>>>>>> Cloud"). Increasingly, the IETF view of machine to machine communications are
>>>>>> colinizing new greenfield situations. The IETF notion of autonomous networks
>>>>>> of devices is still a minority view compared to the market IoT industry of
>>>>>> cloud-only connected devices, but the transition is occuring.
>>>>>> 
>>>>>> RFC8520 was created to bridge the gap between devices wholly controlled by a
>>>>>> local operator (such as Enterprise IT), and devices which can not assume any
>>>>>> infrastructure at all, and must rely entirely on cloud communications for
>>>>>> command and control.
>>>>>> 
>>>>>> This working group concerns itself with Operational Security of IoT systems.
>>>>>> 
>>>>>> This includes:
>>>>>> 
>>>>>> * factory provisioning of devices
>>>>>> * onboarding of devices
>>>>>> * access control of devices to network resources
>>>>>> * administrative control of devices
>>>>>> * asset management of devices, as it pertains to software/firmware versions
>>>>>> * isolation/quarantine of devices
>>>>>> * remediation of broken devices
>>>>>> * end of life management of devices
>>>>>> 
>>>>>> The WG is chartered explicitely to work on MUD (RFC8520) and extensions to it.
>>>>>> 
>>>>>> The WG is chartered to work on onboarding protocols, specifically including
>>>>>> derivaties of BRSKI (RFC-tbd), but not limited to just that protocol.
>>>>>> 
>>>>>> The WG is not expected to pick a winner, and is encouraged to work on a
>>>>>> multitude of use-case specific protocols: better to get one use case right,
>>>>>> than to be too-complex jack of all trades.
>>>>>> 
>>>>>> The WG is expected to articulate clear applicability statements for each
>>>>>> protocol. The WG is expected to produce concise Roadmap documents that
>>>>>> explain how a variety of IETF (and other) protocols can work together to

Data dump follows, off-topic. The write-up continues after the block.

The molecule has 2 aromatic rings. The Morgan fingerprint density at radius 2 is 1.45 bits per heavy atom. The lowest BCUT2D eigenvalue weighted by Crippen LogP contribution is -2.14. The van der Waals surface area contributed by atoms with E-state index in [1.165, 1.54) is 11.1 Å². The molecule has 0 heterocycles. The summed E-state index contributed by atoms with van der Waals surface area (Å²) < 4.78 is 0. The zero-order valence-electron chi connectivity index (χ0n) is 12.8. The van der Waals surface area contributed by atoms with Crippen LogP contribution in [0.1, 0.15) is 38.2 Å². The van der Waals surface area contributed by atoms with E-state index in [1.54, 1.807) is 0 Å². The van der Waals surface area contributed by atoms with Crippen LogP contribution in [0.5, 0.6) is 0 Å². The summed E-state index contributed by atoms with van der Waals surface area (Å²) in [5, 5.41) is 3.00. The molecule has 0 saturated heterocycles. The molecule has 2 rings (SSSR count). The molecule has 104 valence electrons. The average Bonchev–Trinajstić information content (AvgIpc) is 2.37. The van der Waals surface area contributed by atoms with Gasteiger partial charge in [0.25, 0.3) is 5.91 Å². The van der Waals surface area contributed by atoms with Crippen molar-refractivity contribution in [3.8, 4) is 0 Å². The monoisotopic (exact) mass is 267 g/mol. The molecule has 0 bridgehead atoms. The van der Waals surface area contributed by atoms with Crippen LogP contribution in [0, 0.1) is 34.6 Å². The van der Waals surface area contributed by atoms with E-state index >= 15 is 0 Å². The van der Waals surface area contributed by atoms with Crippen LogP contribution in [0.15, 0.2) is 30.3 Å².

>>>>>> satisfy the Operational needs of specific IoT areas. These roadmap documents
>>>>>> needn’t result in RFCs.
>>>>>> 
>>>>>> Neither the WG nor the IETF has exclusivity here, and an ideal document would
>>>>>> be one that the WG helps to start, but a specific industry alliance becomes
>>>>>> the lead editor for.
>>>>>> 
>>>>>> There will be coordination with many other WGs beyond the list above, and
>>>>>> this WG may accept applicability statement work from other WGs about specific
>>>>>> ways to deploy their protocols.
>>>>>> 
>>>>>> The WG will operate through a series of virtual interim meetings. This is
>>>>>> driven by a need to interact regularly with other industry grouops, and due
>>>>>> to the variety of topics which will not always be able to get quorum as a
>>>>>> committee of the whole.
>>>>>> 
>>>>>> {unusual, maybe not charter appropriate, but rather saag-like}
>>>>>> During in-person meetings, the WG will deal with typical status and document
>>>>>> progress issues during one hour (or less) of the time, and during another
>>>>>> hour, will be open to slideware presentations and tutorials on current IETF
>>>>>> or other-SDO IoT efforts. The goal of these presentations is to quickly
>>>>>> communicate current IoT systems state to the rest of the IETF.
>>>>>> 
>>>>>> It is acknowledged that part of the value is in YouTube content, and some
>>>>>> content should be done at IAB tech plenaries rather than at the WG.
>>>>>> 
>>>>>> The initial set of work items is included below as milestones, which only
>>>>>> require AD approval.
>>>>>> 
>>>>>> Milestones
>>>>>> 
>>>>>> * adopt the constrained-voucher/constrained-BRSKI work from ANIMA.
>>>>>> * adopt the dtsecurity-zero-touch work from 6tisch, which can not finish before a LAKE finishes.
>>>>>> * create a list of a series of MUD extensions, and revise this milestone
>>>>>> * adopt a cloud-less (MASA-less, AAA-less) onboarding mechanism (possibly a version of EAP-NOOB), that can be used at the retail level.
>>>>>> * negotiate with EMU WG on how to proceed with TEAP-BRSKI, and revise this milestone.
>>>>>> * adopt a cloud-driven onboarding mechanism that can be used in completely offline situations without requiring renewals (perhaps revising RFC8366).
>>>>>> ....
>>>>>> 
>>>>>> 
>>>>>> 
>>>>>> 
>>>>>>